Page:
2. There is a need to change the National Forest System of roads and trails to designate motor vehicle route access to dispersed recreation activities and to designate corridors for motorized access to dispersed camping. Some dispersed recreation activities (e.g. camping, fishing, horseback riding) depend on motor vehicle access. Those activities are often accessed by short spurs that have been created by the passage of motor vehicles. Many such unauthorized “user-created” routes are not part of the national forest transportation system. If these access routes are not added to the transportation system and designated on the motor vehicle use map, or if corridors for motorized accesss to dispersed camping are not designated, regulatory changes noted above would prohibit use of these routes and preclude motor vehicle access to many dispersed recreation activities.

3. There is a need to provide diverse motor vehicle recreation opportunities, such as for 4x4 vehicles, motorcycles, ATVs and passenger cars. There is also a need to provide opportunities for OHVs operated by both licensed and unlicensed drivers. Part of this diversity includes designating a system of reasonably safe “motorized mixed use” national forest roads that recognizes Washington state law that allows for non-highway legal OHVs and unlicensed operators. Currently, there is a small number of specific roads authorized ofr motorized mixed use. State law provides for the operation of OHVs on non-highway roads on the national forest if the Forest Service authorizes such use. This “motorized mixed use” allows concurrent use of a road by highway legal and non-highway legal vehicles.

4. Current language in the Okanogan National Forest Land and Resource Management Plan (1989) and the Wenatchee National Forest Land and Resource Management Plan (1990) (Forest Plans) needs to be amended by deleting forest plan standards and gudelines that are not consistent with the Travel Management Rule.

It will be a benefit for the Forest Service and public to have greater certainty about which roads and trails are part of the managed system of motorized and non-motorized routes. Greater certainty will be provided by improved ability to prioritize and budget for road and trail maintenance and to evaluate public safety hazards; improved ability to focus on how and where to sustain and improve motorized and non-motorized recreation opportunities on the Okanogan-Wenatchee National Forest; improved ability to coordinate public access across different land ownerships; improved public understanding and adherence to travel rules, thus reducing the development of user-created routes; and improved ability to reduce mortorized route and use impacts to other resources values and Forest users.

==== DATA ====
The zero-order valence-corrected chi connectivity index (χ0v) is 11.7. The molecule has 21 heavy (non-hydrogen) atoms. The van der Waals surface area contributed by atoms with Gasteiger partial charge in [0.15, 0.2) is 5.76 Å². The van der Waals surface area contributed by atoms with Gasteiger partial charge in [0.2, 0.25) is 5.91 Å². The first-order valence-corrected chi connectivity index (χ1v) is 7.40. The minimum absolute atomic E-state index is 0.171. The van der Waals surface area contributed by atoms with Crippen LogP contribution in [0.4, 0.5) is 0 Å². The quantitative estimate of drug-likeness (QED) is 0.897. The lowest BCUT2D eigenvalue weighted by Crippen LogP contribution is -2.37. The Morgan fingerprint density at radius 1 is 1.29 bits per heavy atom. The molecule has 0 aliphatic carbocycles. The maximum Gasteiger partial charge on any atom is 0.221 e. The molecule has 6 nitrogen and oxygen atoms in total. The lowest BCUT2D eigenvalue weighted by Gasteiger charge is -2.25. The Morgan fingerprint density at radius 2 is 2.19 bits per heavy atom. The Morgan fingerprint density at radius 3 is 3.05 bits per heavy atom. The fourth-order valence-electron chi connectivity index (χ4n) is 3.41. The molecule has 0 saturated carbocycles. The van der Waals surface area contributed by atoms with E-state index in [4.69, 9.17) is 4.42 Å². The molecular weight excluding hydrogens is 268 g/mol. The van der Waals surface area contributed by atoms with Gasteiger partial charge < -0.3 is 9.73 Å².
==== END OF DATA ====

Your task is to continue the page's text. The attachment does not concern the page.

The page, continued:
Proposed Action

Based on the purpose and need for action and as a result of the recent travel analysis process which the Okanogan-Wenatchee National Forest began in 2006, the OWNF proposes the following changes to motor vehicle use on specific roads, trails and areas within the non-wilderness portion of the Forest. The proposed action will:

1. Designate a system of roads, trails and areas open for motor vehicle use by vehicle class and season of use.

2. Designate corridors and motorized routes for access to dispersed recreation.

3. Designate roads for motorized mixed use.

4. Amend the Okanogan Forest Plan and the Wenatchee Forest Plan to designate roads, trails and areas open to motor vehicle use and prohibit motorized travel off designated routes.

This proposed action is a starting point for discussions concerning travel management on the OWNF, and alternatives to the proposed action will be developed based on concerns raised by the public during scoping. Details of the proposed action follow.

1. The designation of 22.4 miles of new or currently unauthorized motorized trails to the National Forest System (NFS) of motorized trails and two areas open to motorized cross-country travel.

2. The designation of motorized use by OHVs only on 115 miles of NFS roads that are currently managed as closed to highway legal vehicles.

3. The designation of 498.2 miles of NFS roads for motorized mixed use.

4. The designation of 1,674 access routes on the NFS of roads and trails to allow motorized vehicle access to dispersed recreation.

5. The designation of 698 miles of corridors (300 feet on each side of the road centerline) along NFS roads to allow motorized access to dispersed camping.

6. Once a system of roads, trails, and areas is designated as open to motor vehicles, then motor vehicle use off the system would be prohibited by regulation (36 CFR 261.13).

The proposed action does not analyze, restrict, nor make any changes to the management of motorized winter over snow recreation. The following uses are exempted by the Travel Management Rule and from the proposed motor vehicle use designations:

1. Aircraft;

2. Watercraft;

3. Over-snow vehicles;

4. Limited administrative use by the Forest Service;

5. Use of any fire, military, emergency, or law enforcement vehicle for emergency purposes;

6. Authorized use of any combat or combat support vehicle for national defense purposes;

7. Law enforcement response to violations of law, including pursuit; and

8. Motor vehicle use that is specifically authorized under a written authorization under Federal law or regulations.

When a decision on the travel management proposal is made, the OWNF will produce a motor vehicle use map (MVUM) depicting roads, trails, and areas that are open to public Start Printed Page 12306motorized travel. The MVUM would be the primary tool used to determine compliance and enforcement with motor vehicle use designations on the ground. Currently, motorized travel on the OWNF is permitted unless designated closed. Following the decision and publication of the MVUM, motorized travel on the OWNF would be closed unless designated open.